The story goes that in his older years, Frank, unable to still play golf, would ride around on his cart, instructing a team of aspiring pros to play for him. And they say money can’t buy you happiness.

Frank died in 2006, at the age of 86, having fulfilled his dream of becoming a billionaire.

And the story of Sidney Frank Importing went full circle when, in 2015, it was acquired by Mast-Jägermeister. Two years later, the company’s name was changed to Mast-Jägermeister US.

Grey Goose is celeb-tastic

Celeb-tastic!

The Bacardi years

With Bacardi in the driving seat, Grey Goose has continued to champion the super-premium mentality, with straplines like ‘Fly Beyond’ and ‘Live Victoriously’.

The company has also carried on producing flavours, after Frank introduced L’Orange in 2000 and Le Citron a couple of years later. La Vanille ran from 2003-2007 and was reintroduced in 2018, while La Poire (2007), Cherry Noir (2012) and Le Melon (2014) have kept things fruity over the years.

All the while, Grey Goose has gained traction in popular culture. It was explicitly mentioned in the Sex and the City TV series and in songs such as Stop Playing Games by 8Ball & MJG. Roncin says these mentions contributed to Grey Goose vodka’s popularity.

And ‘sleb’ tie-ups are still on the bill. In 2018, Grey Goose announced a partnership with top Hollywood actor Jamie Foxx. The collaboration included a 9-part digital series called ‘Off Script’, which featured Foxx interviewing other superstars, including Denzel Washington, Benicio Del Toro and Melissa McCarthy.

The brand’s latest iteration, Grey Goose Essences, also got a spot at the Oscars. The 30% ABV flavoured vodka range was launched in February and it comprises three flavours: Strawberry & Lemongrass, White Peach & Rosemary and Watermelon & Basil. The Oscars push included a 30-second ad that ran during the ceremony.

Interestingly, Roncin describes Bacardi’s investment in Essences as the “largest investment in the brand since the original Grey Goose”. 

Today, Grey Goose is available in 152 markets – and it’s not yet 25 years old.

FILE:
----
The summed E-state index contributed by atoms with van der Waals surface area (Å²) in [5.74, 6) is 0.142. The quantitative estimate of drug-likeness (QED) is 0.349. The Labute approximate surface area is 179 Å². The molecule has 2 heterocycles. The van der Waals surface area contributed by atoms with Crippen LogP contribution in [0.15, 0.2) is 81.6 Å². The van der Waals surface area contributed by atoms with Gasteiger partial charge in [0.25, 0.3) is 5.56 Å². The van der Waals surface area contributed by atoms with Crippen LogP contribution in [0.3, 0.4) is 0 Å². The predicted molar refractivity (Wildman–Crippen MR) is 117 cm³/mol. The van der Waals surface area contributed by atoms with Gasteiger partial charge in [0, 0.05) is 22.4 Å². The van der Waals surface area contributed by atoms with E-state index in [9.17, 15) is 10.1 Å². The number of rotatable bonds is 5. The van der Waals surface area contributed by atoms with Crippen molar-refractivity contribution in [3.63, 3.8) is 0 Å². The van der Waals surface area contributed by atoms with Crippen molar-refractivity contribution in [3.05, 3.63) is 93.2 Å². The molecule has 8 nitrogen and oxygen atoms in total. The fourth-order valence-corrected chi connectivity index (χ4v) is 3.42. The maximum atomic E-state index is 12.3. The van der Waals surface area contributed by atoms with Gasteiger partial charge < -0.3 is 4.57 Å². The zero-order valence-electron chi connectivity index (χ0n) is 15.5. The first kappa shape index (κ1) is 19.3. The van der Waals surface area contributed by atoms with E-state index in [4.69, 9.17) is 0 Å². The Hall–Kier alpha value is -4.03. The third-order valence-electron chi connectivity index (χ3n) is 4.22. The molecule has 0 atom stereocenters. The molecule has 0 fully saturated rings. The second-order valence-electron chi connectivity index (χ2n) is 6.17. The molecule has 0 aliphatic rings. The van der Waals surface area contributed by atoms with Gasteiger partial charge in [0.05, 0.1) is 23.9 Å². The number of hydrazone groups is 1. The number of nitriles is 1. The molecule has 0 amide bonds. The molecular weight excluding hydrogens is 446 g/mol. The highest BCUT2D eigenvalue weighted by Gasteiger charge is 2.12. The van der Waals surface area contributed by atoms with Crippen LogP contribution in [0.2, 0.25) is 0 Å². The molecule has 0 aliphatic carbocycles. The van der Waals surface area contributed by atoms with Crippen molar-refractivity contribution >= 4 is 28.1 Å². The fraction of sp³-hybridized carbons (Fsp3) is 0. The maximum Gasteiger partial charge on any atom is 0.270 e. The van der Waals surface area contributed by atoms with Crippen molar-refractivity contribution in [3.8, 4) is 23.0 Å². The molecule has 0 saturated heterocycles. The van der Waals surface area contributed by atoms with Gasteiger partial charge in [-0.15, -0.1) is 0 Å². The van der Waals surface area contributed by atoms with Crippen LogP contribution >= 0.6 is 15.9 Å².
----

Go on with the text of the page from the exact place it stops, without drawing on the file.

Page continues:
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The winner of a bundle of Sexton Irish Whiskey goodies is…

Every time a competition ends a winner must be announced. Isn’t it exciting? This time somebody is about to discover they’ve been lucky enough to nab a bundle of Sexton…

Every time a competition ends a winner must be announced. Isn’t it exciting? This time somebody is about to discover they’ve been lucky enough to nab a bundle of Sexton Irish Whiskey goodies!

Winner, winner chicken dinner. Somebody’s won one of our signature #BagThisBundle competitions and got themselves a terrific bundle coming their way. It’s full of Sexton Irish whiskey goodies. Although there’s no chicken involved. Sorry, that might have been confusing. 

But the good news is that the victor is going to have so much whiskey and equipment to make a host of delicious Irish whiskey cocktails that they’ll happily supply the chicken themselves. The Sexton has ensured that the bundle includes a bottle of its tasty Single Malt as well as a branded speed pourer, ice stamp, cocktail booklet, and lapel pin. Oh, and two branded slate coasters and six (6!) highball glasses. It’s quite the haul.

Sexton Irish Whiskey

And it’s all heading the way of one lucky individual. Congratulations to…

David Judge!

Enjoy the spoils of your victory sir. For everyone else, there’s plenty of other competitions to enter!